The development history of surfing (Part 2)

From 1920 to 1929, the game moved from Waikiki surfing capital to California (USA) and Australia to Africa with an estimated number of 2,500 people. In the summer of 1928, at the Corona Del Mar (Newport) Pacific Surfing Championship, everyone was stunned by the Wisconsin Blake Tom Blake and the cigar-shaped hollow board 4.5kg lighter than the standard. Comfortable acrobatics in the air and on the waves. The hollow veneer was popular in the early 1930s.

And Blake wrote the book Hawaiian Surfboard in 1935, which was the first book about surfing and he was the first person to take a picture of surfing from the water. In 1939, thanks to the advanced bulk-building technique, a series of surfing clubs were born on the West Coast.

World War II occurred that the shoreline of the steel wire was no longer surfing, especially in the US to attack Japanese submarines. In 1950, two California stores called Hobie Surfboards (Dana Point) and Jack ONeill Surf (San Francisco, USA) invented a water-resistant jacket. In the same year, surfing spread to Brazil, Peru, France, England, etc.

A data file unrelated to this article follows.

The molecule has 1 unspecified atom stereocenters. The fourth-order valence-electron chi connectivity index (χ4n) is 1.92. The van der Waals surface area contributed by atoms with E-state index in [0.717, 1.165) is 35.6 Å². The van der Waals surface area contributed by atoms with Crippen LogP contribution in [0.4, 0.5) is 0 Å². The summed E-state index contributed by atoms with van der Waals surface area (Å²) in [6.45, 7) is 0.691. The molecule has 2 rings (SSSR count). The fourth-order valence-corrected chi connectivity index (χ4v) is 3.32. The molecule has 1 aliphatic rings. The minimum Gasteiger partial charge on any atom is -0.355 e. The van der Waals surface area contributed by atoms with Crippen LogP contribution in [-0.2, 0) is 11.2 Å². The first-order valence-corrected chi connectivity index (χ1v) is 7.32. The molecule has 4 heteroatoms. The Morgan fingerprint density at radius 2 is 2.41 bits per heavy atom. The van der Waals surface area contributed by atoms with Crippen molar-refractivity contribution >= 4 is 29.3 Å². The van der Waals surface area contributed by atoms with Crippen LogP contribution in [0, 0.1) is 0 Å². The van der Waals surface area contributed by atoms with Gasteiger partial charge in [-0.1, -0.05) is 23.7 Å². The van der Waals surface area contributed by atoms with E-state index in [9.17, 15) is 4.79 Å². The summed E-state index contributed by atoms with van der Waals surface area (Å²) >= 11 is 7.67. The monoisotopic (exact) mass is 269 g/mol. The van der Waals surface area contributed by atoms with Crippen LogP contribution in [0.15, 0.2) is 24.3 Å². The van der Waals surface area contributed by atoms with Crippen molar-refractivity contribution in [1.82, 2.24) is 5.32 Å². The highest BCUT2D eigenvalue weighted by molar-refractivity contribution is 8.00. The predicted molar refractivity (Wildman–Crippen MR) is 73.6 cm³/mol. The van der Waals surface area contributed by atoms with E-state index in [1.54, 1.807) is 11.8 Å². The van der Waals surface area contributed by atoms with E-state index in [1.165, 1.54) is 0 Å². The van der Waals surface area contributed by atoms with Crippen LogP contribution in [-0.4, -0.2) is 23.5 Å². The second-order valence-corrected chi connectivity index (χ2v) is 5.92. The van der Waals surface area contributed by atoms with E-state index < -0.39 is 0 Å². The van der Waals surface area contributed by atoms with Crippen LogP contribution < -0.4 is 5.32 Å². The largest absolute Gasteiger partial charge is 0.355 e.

In 1964, surfing associations in countries held the first world surfing competition in Sydney (Australia). In 1970, outside Hawaii, people moved to Indonesia, a 1,700 island country with beautiful waves, and made it the world’s top surfing place.

In 1981, surfboard improved from shortboard to field. Brazil became the leading country in high surfing and made it spread to Mozambique, New Guinea, SriLanka, Pakistan, Oman, Antarctica, Russia, etc.

There are currently more than 1,000 surfing schools across the planet and 5 million surfers and the 2007 figure is 7.5 million. The annual surfing industry has earned $ 4.5 billion for racing countries.

Accompanied by magazines, books, television, surf museums in turn. Surfing has been a fun, sexy, advanced, affordable activity when surfing the body and mind is completely liberated.